Allergens like dust mites, pollen, mold, or pet dander
Irritants such as tobacco smoke, fumes, air pollution, chemicals, or odors
Weather conditions such as cold air changes in temperature or humidity
Intrinsic factors include:
Infections like colds, viruses, flu, sinus or upper respiratory infections.
Strong emotions such as anxiety, fear, or stress.
Exercise-induced asthma is also very common.
Having an asthma attack can be one of the most frightening things you ever experience. Seeing it happen to someone else can also be very scary.
Some Signs & Symptoms of Asthma Attack Include:
Coughing that won’t stop
Tightened neck or chest muscles
Anxiety or panic attack
Pale, sweaty face
Blue lips or fingernails
If You Are Having The Asthma Attack
If you are having an asthma attack, you should do your best to remain calm. Getting worked up will make the symptoms worse. You should use your inhaler or medication for asthma immediately. You should follow your asthma action plan, and if your symptoms do not improve shortly after, you should go directly to the hospital or call 911 for more assistance. An asthma attack can escalate very quickly, so it’s important to take it seriously.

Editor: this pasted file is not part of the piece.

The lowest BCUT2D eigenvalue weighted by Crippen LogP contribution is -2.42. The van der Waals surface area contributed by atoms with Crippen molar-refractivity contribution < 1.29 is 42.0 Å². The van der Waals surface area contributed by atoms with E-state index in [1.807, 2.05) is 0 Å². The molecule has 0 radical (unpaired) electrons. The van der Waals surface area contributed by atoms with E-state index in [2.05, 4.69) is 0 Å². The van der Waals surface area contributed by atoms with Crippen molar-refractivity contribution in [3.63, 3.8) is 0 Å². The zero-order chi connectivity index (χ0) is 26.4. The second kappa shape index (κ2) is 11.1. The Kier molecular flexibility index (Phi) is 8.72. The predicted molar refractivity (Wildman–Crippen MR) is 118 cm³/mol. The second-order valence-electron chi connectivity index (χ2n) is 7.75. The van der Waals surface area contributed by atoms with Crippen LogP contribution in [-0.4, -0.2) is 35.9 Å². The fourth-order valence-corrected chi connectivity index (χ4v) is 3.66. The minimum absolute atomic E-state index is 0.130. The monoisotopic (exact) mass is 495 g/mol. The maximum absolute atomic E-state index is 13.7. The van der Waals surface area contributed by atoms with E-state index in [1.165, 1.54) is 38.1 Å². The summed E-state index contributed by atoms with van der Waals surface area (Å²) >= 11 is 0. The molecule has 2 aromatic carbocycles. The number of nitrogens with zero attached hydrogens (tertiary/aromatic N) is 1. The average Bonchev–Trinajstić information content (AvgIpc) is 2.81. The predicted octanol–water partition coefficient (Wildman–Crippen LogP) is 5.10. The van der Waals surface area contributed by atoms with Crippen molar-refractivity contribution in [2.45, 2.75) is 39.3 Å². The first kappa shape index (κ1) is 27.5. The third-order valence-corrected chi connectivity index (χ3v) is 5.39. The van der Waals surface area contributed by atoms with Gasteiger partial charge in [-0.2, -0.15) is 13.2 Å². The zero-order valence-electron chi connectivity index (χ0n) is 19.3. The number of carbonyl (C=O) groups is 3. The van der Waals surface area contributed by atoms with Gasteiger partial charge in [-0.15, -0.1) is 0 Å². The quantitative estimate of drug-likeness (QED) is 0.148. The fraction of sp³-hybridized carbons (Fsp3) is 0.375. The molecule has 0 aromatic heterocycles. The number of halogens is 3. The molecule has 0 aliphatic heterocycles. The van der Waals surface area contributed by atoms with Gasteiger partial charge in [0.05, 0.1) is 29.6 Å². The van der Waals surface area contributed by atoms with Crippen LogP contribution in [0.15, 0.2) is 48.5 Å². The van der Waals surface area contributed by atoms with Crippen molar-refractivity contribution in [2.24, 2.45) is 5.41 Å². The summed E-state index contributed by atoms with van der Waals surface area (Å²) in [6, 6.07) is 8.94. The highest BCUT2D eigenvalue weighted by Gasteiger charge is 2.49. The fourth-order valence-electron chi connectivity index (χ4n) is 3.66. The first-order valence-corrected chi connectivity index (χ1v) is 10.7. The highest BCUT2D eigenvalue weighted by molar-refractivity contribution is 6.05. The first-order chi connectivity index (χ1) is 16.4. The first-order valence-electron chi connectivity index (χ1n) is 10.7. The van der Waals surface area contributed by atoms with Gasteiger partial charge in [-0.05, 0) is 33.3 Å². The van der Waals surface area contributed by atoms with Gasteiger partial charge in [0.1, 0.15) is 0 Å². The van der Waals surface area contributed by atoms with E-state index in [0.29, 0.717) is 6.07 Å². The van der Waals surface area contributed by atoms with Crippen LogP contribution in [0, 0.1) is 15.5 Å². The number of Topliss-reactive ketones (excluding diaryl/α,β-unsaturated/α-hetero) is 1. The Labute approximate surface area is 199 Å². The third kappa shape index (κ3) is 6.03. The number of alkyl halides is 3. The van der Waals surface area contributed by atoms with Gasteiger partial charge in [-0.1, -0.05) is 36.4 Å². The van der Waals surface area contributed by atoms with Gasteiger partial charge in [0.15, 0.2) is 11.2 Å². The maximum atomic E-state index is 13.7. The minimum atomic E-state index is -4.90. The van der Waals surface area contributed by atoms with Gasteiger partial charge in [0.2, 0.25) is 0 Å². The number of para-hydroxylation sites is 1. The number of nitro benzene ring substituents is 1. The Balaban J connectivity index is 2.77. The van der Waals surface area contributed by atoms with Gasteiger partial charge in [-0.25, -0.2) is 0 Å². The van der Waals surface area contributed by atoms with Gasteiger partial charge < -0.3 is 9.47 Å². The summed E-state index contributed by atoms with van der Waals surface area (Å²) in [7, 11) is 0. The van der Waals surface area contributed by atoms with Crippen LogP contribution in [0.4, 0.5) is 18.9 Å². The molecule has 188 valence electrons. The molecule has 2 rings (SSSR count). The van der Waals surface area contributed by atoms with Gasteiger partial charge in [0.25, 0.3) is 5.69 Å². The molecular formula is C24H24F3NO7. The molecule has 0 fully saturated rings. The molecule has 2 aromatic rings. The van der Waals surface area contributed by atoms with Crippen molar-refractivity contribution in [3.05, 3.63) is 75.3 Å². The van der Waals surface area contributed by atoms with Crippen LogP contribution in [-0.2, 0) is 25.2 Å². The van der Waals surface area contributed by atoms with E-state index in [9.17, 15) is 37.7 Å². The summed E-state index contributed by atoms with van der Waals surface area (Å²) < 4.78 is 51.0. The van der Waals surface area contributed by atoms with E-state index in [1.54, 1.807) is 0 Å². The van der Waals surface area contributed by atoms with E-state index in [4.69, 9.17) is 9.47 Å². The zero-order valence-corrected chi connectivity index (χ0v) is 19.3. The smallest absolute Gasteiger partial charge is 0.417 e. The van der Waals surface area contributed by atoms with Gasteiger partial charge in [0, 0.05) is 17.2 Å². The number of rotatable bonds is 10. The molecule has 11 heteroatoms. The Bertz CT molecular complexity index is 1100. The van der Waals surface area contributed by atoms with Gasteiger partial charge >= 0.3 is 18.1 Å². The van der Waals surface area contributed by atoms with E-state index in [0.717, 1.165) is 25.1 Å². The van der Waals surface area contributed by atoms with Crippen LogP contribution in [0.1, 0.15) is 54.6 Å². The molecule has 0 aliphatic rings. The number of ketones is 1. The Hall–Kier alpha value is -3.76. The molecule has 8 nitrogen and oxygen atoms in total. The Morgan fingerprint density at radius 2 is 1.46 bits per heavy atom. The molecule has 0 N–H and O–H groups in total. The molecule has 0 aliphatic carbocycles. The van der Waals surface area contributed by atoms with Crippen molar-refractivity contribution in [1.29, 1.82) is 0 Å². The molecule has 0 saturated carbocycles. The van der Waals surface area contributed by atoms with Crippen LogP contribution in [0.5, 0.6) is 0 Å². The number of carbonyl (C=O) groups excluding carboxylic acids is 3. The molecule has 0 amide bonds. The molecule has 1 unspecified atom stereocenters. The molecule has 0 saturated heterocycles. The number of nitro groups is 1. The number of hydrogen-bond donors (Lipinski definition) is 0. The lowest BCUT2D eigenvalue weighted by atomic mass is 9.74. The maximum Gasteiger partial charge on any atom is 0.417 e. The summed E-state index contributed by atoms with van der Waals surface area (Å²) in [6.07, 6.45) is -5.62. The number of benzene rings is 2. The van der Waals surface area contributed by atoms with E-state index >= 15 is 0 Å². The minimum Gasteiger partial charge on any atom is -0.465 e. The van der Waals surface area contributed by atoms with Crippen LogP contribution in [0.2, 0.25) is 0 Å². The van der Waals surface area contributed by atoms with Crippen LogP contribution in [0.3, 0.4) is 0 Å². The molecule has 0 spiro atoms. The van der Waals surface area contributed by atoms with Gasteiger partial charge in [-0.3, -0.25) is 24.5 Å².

If a Friend or Family Member is Having the Asthma Attack
The first step is to remain calm, even if this seems scary to you. You should then take the person away from any triggers such as perfume or cigarette smoke, keep them calm, and have them use their inhaler. The person should sit up straight and not lie down during an asthma attack.
If your friend can speak, you should ask about their asthma action plan.
If they are unable to speak, offer them an inhaler if they have it and help them use it. If they don’t have an inhaler or the inhaler is not working to treat the symptoms, call 911 (or 000 in Australia).